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What’s it like to be a woman working in science?

What’s it like to be a woman working in science?

2/10/2023    |    0 min read

Congenica team members share their career journeys and experiences for International Women and Girls in Science Day, 11th February 2023


Since 2016, the number of women working in STEM fields in the UK has increased by 216,552, taking the total number over the 1 million mark for the first time. Women now make up 24% of the STEM workforce i (2)


February 11th is the International Day of Women and Girls in Science, a day to celebrate the achievements of women in science and encourage more young women to pursue a career in this field. We talk to three of our colleagues at Congenica and asked them to describe their experiences of working in STEM (science, technology, engineering and maths).


Since 2016, the number of women working in STEM fields in the UK has increased by 216,552, taking the total number over the 1 million mark for the first time.

Women now make up 24% of the STEM workforce in the UK[i]


Andrea, our Lead Clinical Scientist for Rare Diseases, has spent many years working in the STEM environment and specifically in Clinical Sciences. In her experience, Clinical Science, particularly within biological science disciplines, has traditionally been seen as the more “female” side of science. Although perhaps true, and while stereotypes may still exist, Andrea highlights the critical importance of Clinical Science in the healthcare industry today and how working environments for women in science have vastly improved over the years. 


She says: “One of the big issues for women in science the past was having to choose between advancing in their chosen career and motherhood. Career progression for women was not only impacted by maternity leave but also ongoing childcare and it was not uncommon for women to be overlooked for promotion once they had become mothers. I have seen many brilliant women leave research and other science areas because they couldn’t fit their careers around childcare or vice versa.”  


Thankfully though, says Andrea, things are improving.

"There is much better overall support and flexibility from employers. Moreover, the recent Covid-driven lockdown has resulted in organisations being increasingly receptive to flexible working practices, such as home or hybrid working or non-standard office hours, which benefits employees and organisations alike and enables recruitment of female (and male) talent from across the world."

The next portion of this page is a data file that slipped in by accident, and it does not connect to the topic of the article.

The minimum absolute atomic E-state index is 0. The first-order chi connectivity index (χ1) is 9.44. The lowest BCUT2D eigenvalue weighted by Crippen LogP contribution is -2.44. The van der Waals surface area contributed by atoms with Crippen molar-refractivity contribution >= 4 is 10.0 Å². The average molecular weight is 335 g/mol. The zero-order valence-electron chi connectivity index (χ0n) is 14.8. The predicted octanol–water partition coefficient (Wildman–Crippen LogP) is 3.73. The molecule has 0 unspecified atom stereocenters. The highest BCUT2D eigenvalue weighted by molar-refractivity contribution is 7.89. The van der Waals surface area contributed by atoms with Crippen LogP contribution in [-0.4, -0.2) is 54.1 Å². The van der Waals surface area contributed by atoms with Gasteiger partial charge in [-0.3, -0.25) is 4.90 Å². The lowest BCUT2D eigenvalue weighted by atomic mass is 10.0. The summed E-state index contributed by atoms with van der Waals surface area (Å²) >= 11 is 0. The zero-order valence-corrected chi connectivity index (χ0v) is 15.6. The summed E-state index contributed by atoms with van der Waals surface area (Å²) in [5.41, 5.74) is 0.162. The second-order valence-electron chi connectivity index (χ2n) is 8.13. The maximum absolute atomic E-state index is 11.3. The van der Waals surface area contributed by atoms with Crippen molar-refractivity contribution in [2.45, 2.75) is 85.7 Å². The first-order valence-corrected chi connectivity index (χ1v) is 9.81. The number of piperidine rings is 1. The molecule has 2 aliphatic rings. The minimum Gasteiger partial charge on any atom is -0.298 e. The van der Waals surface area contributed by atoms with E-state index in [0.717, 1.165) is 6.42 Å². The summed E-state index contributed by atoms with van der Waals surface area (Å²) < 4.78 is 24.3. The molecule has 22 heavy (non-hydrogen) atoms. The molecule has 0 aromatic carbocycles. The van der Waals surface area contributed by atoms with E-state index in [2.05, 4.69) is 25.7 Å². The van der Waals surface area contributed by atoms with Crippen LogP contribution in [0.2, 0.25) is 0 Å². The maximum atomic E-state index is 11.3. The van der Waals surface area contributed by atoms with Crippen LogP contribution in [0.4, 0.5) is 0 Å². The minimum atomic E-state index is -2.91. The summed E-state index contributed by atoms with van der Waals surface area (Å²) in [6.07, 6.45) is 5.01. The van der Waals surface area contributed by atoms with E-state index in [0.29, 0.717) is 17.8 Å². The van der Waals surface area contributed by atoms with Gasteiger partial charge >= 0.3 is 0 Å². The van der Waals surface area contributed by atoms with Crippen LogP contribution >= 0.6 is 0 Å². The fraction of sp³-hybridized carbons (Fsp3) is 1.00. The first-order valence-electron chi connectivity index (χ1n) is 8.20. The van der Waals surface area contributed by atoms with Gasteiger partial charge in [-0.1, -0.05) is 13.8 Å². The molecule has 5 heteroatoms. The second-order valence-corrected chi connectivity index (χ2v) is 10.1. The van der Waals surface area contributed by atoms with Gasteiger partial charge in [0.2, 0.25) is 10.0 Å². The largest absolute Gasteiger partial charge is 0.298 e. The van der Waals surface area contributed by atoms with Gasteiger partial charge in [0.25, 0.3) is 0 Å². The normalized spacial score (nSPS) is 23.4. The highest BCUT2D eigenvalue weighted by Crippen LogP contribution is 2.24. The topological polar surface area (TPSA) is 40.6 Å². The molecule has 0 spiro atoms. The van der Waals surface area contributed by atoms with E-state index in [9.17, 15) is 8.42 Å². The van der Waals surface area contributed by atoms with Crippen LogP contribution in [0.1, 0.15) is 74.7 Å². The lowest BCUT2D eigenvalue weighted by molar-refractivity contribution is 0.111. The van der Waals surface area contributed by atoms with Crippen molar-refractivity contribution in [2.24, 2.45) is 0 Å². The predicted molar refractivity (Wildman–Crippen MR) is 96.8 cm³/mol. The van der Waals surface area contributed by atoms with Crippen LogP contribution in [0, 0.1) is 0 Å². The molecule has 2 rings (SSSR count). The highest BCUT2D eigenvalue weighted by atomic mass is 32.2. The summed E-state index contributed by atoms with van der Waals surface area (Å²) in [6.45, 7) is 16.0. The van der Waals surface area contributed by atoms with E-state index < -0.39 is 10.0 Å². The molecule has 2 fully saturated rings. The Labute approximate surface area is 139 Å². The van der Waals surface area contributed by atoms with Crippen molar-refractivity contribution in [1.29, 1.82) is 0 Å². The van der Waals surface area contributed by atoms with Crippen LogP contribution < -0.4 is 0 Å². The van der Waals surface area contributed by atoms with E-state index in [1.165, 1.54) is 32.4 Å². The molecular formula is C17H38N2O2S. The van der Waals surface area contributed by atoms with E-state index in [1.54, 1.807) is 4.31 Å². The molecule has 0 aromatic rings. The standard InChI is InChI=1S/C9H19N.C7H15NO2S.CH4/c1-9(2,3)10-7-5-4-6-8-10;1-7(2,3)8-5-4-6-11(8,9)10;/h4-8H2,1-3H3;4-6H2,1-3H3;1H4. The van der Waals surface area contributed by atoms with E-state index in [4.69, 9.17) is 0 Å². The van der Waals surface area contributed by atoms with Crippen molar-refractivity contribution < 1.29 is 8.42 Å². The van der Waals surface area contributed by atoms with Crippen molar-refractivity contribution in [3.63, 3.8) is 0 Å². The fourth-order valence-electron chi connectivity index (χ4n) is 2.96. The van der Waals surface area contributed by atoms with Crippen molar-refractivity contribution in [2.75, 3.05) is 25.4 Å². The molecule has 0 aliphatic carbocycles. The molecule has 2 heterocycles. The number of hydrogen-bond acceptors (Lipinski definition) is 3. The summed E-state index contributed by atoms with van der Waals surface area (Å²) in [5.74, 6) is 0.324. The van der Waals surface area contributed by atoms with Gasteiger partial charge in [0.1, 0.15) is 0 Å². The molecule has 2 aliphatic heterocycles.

Dale, who is new to Congenica and joined us as a Bioinformatics Customer Support Specialist, started her career teaching Mathematics, Science and Biology. Dale left teaching to become a software support technician and then a product developer, before finding her true calling in bioinformatics eight years ago.


Dale said: “IT has traditionally been low on female leaders, but I have had many amazing male role models over the years as well as a supportive husband at home who have all encouraged me to achieve my goals. Like other women in science, particularly other career-driven mothers, I have faced challenges, but with the support I was given I was always determined to not to let anything stop me. My advice to anyone looking at a career, especially on the Technology and Engineering side, is to embrace the STEM journey wherever it may take you. Times are changing and the doors are opening wider for woman in these fields. So, embrace the challenge and do it.”


Chrysanthi, our Product Owner for Oncology had similar experiences.


“As a woman in science I have faced challenges at work including gender bias and a lack of representation in leadership positions, but also at home where women are often expected to balance work and family responsibilities. However, these challenges have helped me to develop leadership skills, resilience, and confidence. During my career, I met many inspirational women and men within the STEM sector who have contributed to a more diverse and equitable scientific community. I have been fortunate to have been mentored by colleagues in leadership positions, who have helped me to grow professionally and personally, and access networks and communities that provided guidance.”


“Women have made significant contributions to the field of science and are increasingly breaking barriers and achieving leadership positions. With more initiatives that promote diversity and inclusion in the workplace we –men and women together -can all thrive and benefit from each other’s skills, expertise, and experience.”


Rebecca Watts, Head of People and Culture at Congenica, comments: “At Congenica, we celebrate diversity and are so proud of our team who work tirelessly to help make precision medicine a reality for everyone. While we wish that we didn’t need a day to celebrate women’s contribution to science, we absolutely support the drive to get more young people to consider a STEM career. We hope that these stories from just some of our amazing women can inspire those who may be considering working in these fascinating fields.”  


If you are interested in joining the team at Congenica, please visit our Careers Page